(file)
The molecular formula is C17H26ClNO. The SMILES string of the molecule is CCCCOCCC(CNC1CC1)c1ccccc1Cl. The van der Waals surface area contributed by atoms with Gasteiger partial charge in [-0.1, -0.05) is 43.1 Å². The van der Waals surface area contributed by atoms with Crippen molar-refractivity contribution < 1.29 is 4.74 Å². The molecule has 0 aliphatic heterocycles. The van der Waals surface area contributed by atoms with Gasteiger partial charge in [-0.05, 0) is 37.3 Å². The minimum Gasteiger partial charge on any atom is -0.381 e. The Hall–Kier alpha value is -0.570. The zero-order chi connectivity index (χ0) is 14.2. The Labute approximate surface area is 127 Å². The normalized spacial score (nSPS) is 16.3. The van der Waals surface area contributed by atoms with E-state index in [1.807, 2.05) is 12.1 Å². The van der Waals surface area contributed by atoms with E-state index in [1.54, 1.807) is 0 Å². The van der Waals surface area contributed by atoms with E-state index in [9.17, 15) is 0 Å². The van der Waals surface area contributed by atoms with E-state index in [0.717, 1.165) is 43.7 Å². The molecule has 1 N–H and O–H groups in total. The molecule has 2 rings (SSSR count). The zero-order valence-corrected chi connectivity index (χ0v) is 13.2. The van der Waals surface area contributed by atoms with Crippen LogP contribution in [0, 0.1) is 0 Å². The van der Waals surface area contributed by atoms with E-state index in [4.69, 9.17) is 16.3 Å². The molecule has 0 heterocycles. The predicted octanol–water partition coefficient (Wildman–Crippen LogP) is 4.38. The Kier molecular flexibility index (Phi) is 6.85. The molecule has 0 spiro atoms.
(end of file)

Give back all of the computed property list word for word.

The molecular formula is C17H26ClNO. The SMILES string of the molecule is CCCCOCCC(CNC1CC1)c1ccccc1Cl. The van der Waals surface area contributed by atoms with Gasteiger partial charge in [-0.1, -0.05) is 43.1 Å². The van der Waals surface area contributed by atoms with Crippen molar-refractivity contribution < 1.29 is 4.74 Å². The molecule has 0 aliphatic heterocycles. The van der Waals surface area contributed by atoms with Gasteiger partial charge in [-0.05, 0) is 37.3 Å². The minimum Gasteiger partial charge on any atom is -0.381 e. The Hall–Kier alpha value is -0.570. The zero-order chi connectivity index (χ0) is 14.2. The Labute approximate surface area is 127 Å². The normalized spacial score (nSPS) is 16.3. The van der Waals surface area contributed by atoms with E-state index in [1.807, 2.05) is 12.1 Å². The van der Waals surface area contributed by atoms with E-state index in [1.54, 1.807) is 0 Å². The van der Waals surface area contributed by atoms with E-state index in [9.17, 15) is 0 Å². The van der Waals surface area contributed by atoms with E-state index in [0.717, 1.165) is 43.7 Å². The molecule has 1 N–H and O–H groups in total. The molecule has 2 rings (SSSR count). The zero-order valence-corrected chi connectivity index (χ0v) is 13.2. The van der Waals surface area contributed by atoms with Crippen LogP contribution in [0, 0.1) is 0 Å². The van der Waals surface area contributed by atoms with E-state index in [4.69, 9.17) is 16.3 Å². The molecule has 0 heterocycles. The predicted octanol–water partition coefficient (Wildman–Crippen LogP) is 4.38. The Kier molecular flexibility index (Phi) is 6.85. The molecule has 0 spiro atoms.